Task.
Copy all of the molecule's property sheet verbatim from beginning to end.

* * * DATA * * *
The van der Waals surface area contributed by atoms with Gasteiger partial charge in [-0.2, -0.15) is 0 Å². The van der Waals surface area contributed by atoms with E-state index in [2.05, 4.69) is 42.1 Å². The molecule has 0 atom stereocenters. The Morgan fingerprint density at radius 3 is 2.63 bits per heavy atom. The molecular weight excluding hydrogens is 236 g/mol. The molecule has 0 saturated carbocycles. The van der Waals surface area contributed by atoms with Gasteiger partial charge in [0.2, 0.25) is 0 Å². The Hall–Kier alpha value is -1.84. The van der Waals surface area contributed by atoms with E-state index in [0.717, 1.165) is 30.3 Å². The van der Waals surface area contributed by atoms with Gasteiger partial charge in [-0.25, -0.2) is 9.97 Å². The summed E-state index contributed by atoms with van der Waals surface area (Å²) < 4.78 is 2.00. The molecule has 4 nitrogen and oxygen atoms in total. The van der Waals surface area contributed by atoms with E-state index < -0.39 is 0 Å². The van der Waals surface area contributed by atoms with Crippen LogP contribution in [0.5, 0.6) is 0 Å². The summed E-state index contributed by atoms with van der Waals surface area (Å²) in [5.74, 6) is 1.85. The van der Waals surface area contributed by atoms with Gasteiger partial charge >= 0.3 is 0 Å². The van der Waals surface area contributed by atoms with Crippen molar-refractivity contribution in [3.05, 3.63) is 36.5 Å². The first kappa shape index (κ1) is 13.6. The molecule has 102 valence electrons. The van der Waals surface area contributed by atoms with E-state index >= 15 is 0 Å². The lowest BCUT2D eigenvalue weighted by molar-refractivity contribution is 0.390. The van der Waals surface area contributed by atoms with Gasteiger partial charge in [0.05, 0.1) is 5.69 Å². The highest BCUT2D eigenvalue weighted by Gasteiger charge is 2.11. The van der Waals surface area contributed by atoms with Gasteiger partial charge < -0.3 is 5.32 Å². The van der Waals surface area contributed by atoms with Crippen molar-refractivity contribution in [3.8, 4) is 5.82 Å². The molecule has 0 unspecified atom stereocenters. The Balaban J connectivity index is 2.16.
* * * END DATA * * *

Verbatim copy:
The van der Waals surface area contributed by atoms with Gasteiger partial charge in [-0.2, -0.15) is 0 Å². The van der Waals surface area contributed by atoms with E-state index in [2.05, 4.69) is 42.1 Å². The molecule has 0 atom stereocenters. The Morgan fingerprint density at radius 3 is 2.63 bits per heavy atom. The molecular weight excluding hydrogens is 236 g/mol. The molecule has 0 saturated carbocycles. The van der Waals surface area contributed by atoms with Gasteiger partial charge in [0.2, 0.25) is 0 Å². The Hall–Kier alpha value is -1.84. The van der Waals surface area contributed by atoms with E-state index in [0.717, 1.165) is 30.3 Å². The van der Waals surface area contributed by atoms with Gasteiger partial charge in [-0.25, -0.2) is 9.97 Å². The summed E-state index contributed by atoms with van der Waals surface area (Å²) < 4.78 is 2.00. The molecule has 4 nitrogen and oxygen atoms in total. The van der Waals surface area contributed by atoms with E-state index < -0.39 is 0 Å². The van der Waals surface area contributed by atoms with Crippen LogP contribution in [0.5, 0.6) is 0 Å². The summed E-state index contributed by atoms with van der Waals surface area (Å²) in [5.74, 6) is 1.85. The van der Waals surface area contributed by atoms with Gasteiger partial charge >= 0.3 is 0 Å². The van der Waals surface area contributed by atoms with Crippen molar-refractivity contribution in [3.05, 3.63) is 36.5 Å². The first kappa shape index (κ1) is 13.6. The molecule has 102 valence electrons. The van der Waals surface area contributed by atoms with E-state index >= 15 is 0 Å². The lowest BCUT2D eigenvalue weighted by molar-refractivity contribution is 0.390. The van der Waals surface area contributed by atoms with Gasteiger partial charge in [0.05, 0.1) is 5.69 Å². The highest BCUT2D eigenvalue weighted by Gasteiger charge is 2.11. The van der Waals surface area contributed by atoms with Gasteiger partial charge < -0.3 is 5.32 Å². The van der Waals surface area contributed by atoms with Crippen molar-refractivity contribution in [3.8, 4) is 5.82 Å². The molecule has 0 unspecified atom stereocenters. The Balaban J connectivity index is 2.16.